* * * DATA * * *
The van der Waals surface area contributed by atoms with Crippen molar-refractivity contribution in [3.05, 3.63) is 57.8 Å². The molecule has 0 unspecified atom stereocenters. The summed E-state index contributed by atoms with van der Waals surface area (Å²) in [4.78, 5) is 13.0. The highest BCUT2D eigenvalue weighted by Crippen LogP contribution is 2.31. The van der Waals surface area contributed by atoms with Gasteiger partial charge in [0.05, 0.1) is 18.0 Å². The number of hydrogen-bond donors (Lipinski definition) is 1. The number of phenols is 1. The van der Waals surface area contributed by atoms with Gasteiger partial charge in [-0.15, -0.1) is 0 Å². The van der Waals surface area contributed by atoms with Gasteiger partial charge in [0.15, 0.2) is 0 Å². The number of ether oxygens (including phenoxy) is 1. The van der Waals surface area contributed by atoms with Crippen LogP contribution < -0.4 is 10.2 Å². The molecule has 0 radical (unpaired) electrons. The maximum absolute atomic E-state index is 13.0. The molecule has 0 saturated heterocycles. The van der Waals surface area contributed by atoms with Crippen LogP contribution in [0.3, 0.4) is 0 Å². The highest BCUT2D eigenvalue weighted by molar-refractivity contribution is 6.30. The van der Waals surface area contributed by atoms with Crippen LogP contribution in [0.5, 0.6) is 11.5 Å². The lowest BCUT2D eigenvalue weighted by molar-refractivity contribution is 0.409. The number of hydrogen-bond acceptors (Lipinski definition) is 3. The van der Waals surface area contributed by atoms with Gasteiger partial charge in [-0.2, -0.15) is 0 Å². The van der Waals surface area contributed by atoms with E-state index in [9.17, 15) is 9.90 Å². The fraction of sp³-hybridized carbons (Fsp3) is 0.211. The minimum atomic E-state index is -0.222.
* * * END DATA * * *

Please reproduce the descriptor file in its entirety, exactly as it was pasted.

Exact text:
The van der Waals surface area contributed by atoms with Crippen molar-refractivity contribution in [3.05, 3.63) is 57.8 Å². The molecule has 0 unspecified atom stereocenters. The summed E-state index contributed by atoms with van der Waals surface area (Å²) in [4.78, 5) is 13.0. The highest BCUT2D eigenvalue weighted by Crippen LogP contribution is 2.31. The van der Waals surface area contributed by atoms with Gasteiger partial charge in [0.05, 0.1) is 18.0 Å². The number of hydrogen-bond donors (Lipinski definition) is 1. The number of phenols is 1. The van der Waals surface area contributed by atoms with Gasteiger partial charge in [-0.15, -0.1) is 0 Å². The van der Waals surface area contributed by atoms with Gasteiger partial charge in [0.15, 0.2) is 0 Å². The number of ether oxygens (including phenoxy) is 1. The van der Waals surface area contributed by atoms with Crippen LogP contribution < -0.4 is 10.2 Å². The molecule has 0 radical (unpaired) electrons. The maximum absolute atomic E-state index is 13.0. The molecule has 0 saturated heterocycles. The van der Waals surface area contributed by atoms with Crippen LogP contribution in [0.3, 0.4) is 0 Å². The highest BCUT2D eigenvalue weighted by molar-refractivity contribution is 6.30. The van der Waals surface area contributed by atoms with Crippen LogP contribution in [0.5, 0.6) is 11.5 Å². The lowest BCUT2D eigenvalue weighted by molar-refractivity contribution is 0.409. The number of hydrogen-bond acceptors (Lipinski definition) is 3. The van der Waals surface area contributed by atoms with Gasteiger partial charge in [-0.2, -0.15) is 0 Å². The van der Waals surface area contributed by atoms with E-state index in [9.17, 15) is 9.90 Å². The fraction of sp³-hybridized carbons (Fsp3) is 0.211. The minimum atomic E-state index is -0.222.